The surrounds provide adequate ambiance from fleeting bird sounds in the garden or a trapped wasp in Briony's room. This ambiance spreads to include the bustling London streets or the machinations of war later in the film. It is during these turbulent war scenes where the weight of the LFE comes into play, however it is not quite as deep as some other releases out there.
This track represents a definite step up from the earlier weaker DDPlus offering.
- Commentary with Director Joe Wright.
An engaging enough chat track covering the bases in an almost scene by scene deconstruction. This is an enjoyable listen with Wright discussing the way he shoots, production values, scene styling and setting. He's candid, not adverse to mentioning scenes he felt didn't quite work, or what he could have done better. Listen out for his direction though when Knightley and McAvoy have their coupling in the library, it's a laugh a minute.
- Deleted Scenes. - 0:07:33 - 480i/MPEG-2.
Seven deleted scenes in total which can be played together or individually, with or without an accompanying director's commentary. Unlike many other deleted scenes these are quite interesting and definitely worth a watch, however Wright himself states that they were removed because they were badly directed and he was slightly embarrassed about them.
- Bringing the Past to Life: The Making of Atonement. - 0:26:54 - 480i/MPEG-2.
Interviews with cast and crew, including executive producer and writer Ian McEwan on bringing Atonement to the big screen. That steadicam shot is discussed as are costumes and location shoots. It's interesting to see both Knightley and McAvoy talk without putting on the posh accents. A worthy watch, not overly long with some interesting snippets of information.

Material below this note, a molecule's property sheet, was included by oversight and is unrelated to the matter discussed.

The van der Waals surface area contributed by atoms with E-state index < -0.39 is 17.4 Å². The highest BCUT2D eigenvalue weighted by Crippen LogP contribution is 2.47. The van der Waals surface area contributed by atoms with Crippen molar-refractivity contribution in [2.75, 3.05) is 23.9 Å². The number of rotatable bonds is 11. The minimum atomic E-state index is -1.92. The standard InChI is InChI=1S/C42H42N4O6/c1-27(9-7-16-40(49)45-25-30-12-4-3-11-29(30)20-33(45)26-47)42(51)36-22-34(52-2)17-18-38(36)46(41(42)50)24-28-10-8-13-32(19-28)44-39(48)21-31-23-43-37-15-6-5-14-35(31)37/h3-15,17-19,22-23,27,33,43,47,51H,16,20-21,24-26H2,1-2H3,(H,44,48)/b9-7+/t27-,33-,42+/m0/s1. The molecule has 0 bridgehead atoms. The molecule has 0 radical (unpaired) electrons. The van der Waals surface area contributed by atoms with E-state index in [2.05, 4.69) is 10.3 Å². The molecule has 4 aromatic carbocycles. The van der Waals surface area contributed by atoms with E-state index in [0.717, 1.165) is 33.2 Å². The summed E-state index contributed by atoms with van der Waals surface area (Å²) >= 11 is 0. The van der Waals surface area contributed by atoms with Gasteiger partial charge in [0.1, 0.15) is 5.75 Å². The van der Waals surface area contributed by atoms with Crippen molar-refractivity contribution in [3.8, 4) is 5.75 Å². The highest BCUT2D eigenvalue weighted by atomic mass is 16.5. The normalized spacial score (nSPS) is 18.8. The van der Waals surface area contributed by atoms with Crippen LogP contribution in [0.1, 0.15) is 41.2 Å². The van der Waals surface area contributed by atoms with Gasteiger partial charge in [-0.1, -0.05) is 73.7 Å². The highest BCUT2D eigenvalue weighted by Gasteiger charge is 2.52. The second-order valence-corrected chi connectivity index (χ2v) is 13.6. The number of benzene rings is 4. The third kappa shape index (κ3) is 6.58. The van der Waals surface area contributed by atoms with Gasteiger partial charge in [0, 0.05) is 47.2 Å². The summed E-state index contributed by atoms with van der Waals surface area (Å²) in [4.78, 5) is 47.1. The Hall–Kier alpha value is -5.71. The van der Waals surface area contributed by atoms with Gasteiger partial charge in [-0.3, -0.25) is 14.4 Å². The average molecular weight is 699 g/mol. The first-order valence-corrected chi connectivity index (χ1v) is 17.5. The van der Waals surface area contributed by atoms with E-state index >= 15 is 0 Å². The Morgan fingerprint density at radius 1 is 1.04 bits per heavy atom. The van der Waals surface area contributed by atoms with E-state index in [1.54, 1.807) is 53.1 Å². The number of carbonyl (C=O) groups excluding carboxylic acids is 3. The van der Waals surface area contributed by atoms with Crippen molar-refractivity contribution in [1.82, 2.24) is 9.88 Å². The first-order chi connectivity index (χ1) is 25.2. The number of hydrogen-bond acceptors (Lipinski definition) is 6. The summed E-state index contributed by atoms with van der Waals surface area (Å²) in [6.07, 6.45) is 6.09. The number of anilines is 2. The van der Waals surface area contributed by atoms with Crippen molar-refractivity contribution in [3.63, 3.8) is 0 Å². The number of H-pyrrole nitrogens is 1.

- From Novel to Screen: Adapting a Classic. - 0:05:04 - 480i/MPEG-2.
An all too short a feature with McEwan discussing the transformation from page to silver screen. Like Wright before him he's not shy to admit he left the screenplay in better hands. Wright and Hampton also chip in with the work they had to do in taking the written word, moulding it somewhat and making those words live on.
I am so glad to have Atonement back in my collection, the HD-DVD version having been passed onto to someone who still collects those 'old' releases. As a film I don't think there was many, if any, better in the first decade of this new century. It's a compelling, engaging storyline with detailed, rounded characters some of whom you can relate to, some of whom you will warm to throughout the film and some who will leave you speechless. The narrative is beautifully told, touching and poignant with hidden depths around each corner.
The disc is a definite step up from the earlier HD-DVD release, and it's all thanks to that crisp, beautiful audio finally fully realising the score for which Dario Marianelli won his deserved Oscar. The video is the same, still beautiful to behold, the extras however do in some small way let this one down just a tad. Perhaps in the future there'll be an upgrade because of this and if so then I for one most definitely purchase this again.
Gripes aside regarding the extras this is still a highly recommended release; one I do think you should buy as there's repeat viewing pleasure for the discerning viewer. For those in doubt about so called period dramas, then perhaps try this one as a rental. I guarantee you that after you have seen it you will be rushing out to own it for yourself. A must own.